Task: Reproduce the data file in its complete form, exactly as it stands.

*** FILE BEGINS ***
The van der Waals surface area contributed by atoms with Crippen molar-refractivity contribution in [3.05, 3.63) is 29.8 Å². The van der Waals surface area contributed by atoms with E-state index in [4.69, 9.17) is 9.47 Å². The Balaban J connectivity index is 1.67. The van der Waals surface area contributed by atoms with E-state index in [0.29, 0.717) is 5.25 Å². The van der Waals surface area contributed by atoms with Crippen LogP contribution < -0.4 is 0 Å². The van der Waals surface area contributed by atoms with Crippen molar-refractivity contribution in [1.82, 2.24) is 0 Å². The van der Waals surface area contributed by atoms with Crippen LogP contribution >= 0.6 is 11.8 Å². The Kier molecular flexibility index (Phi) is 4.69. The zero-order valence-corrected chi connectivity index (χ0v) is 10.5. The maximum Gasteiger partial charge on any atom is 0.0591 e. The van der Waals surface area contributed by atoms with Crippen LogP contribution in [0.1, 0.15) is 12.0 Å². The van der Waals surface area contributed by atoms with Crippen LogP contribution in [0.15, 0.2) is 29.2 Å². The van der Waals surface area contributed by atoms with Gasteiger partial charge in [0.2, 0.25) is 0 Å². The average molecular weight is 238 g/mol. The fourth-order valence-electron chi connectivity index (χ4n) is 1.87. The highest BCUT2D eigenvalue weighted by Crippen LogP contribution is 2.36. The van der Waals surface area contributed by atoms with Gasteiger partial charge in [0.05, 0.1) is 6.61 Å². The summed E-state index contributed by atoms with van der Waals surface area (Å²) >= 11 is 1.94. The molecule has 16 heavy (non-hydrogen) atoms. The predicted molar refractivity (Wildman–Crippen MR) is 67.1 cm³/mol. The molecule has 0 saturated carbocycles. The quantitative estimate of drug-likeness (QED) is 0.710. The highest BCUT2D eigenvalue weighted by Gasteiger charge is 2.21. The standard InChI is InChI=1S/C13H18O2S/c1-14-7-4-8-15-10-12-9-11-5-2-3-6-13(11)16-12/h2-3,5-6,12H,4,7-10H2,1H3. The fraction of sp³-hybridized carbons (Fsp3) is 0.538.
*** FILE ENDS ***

The van der Waals surface area contributed by atoms with Crippen molar-refractivity contribution in [3.05, 3.63) is 29.8 Å². The van der Waals surface area contributed by atoms with E-state index in [4.69, 9.17) is 9.47 Å². The Balaban J connectivity index is 1.67. The van der Waals surface area contributed by atoms with E-state index in [0.29, 0.717) is 5.25 Å². The van der Waals surface area contributed by atoms with Crippen LogP contribution < -0.4 is 0 Å². The van der Waals surface area contributed by atoms with Crippen molar-refractivity contribution in [1.82, 2.24) is 0 Å². The van der Waals surface area contributed by atoms with Crippen LogP contribution >= 0.6 is 11.8 Å². The Kier molecular flexibility index (Phi) is 4.69. The zero-order valence-corrected chi connectivity index (χ0v) is 10.5. The maximum Gasteiger partial charge on any atom is 0.0591 e. The van der Waals surface area contributed by atoms with Crippen LogP contribution in [0.1, 0.15) is 12.0 Å². The van der Waals surface area contributed by atoms with Crippen LogP contribution in [0.15, 0.2) is 29.2 Å². The van der Waals surface area contributed by atoms with Gasteiger partial charge in [0.2, 0.25) is 0 Å². The average molecular weight is 238 g/mol. The fourth-order valence-electron chi connectivity index (χ4n) is 1.87. The highest BCUT2D eigenvalue weighted by Crippen LogP contribution is 2.36. The van der Waals surface area contributed by atoms with Gasteiger partial charge in [0.05, 0.1) is 6.61 Å². The summed E-state index contributed by atoms with van der Waals surface area (Å²) >= 11 is 1.94. The molecule has 16 heavy (non-hydrogen) atoms. The predicted molar refractivity (Wildman–Crippen MR) is 67.1 cm³/mol. The molecule has 0 saturated carbocycles. The quantitative estimate of drug-likeness (QED) is 0.710. The highest BCUT2D eigenvalue weighted by Gasteiger charge is 2.21. The standard InChI is InChI=1S/C13H18O2S/c1-14-7-4-8-15-10-12-9-11-5-2-3-6-13(11)16-12/h2-3,5-6,12H,4,7-10H2,1H3. The fraction of sp³-hybridized carbons (Fsp3) is 0.538.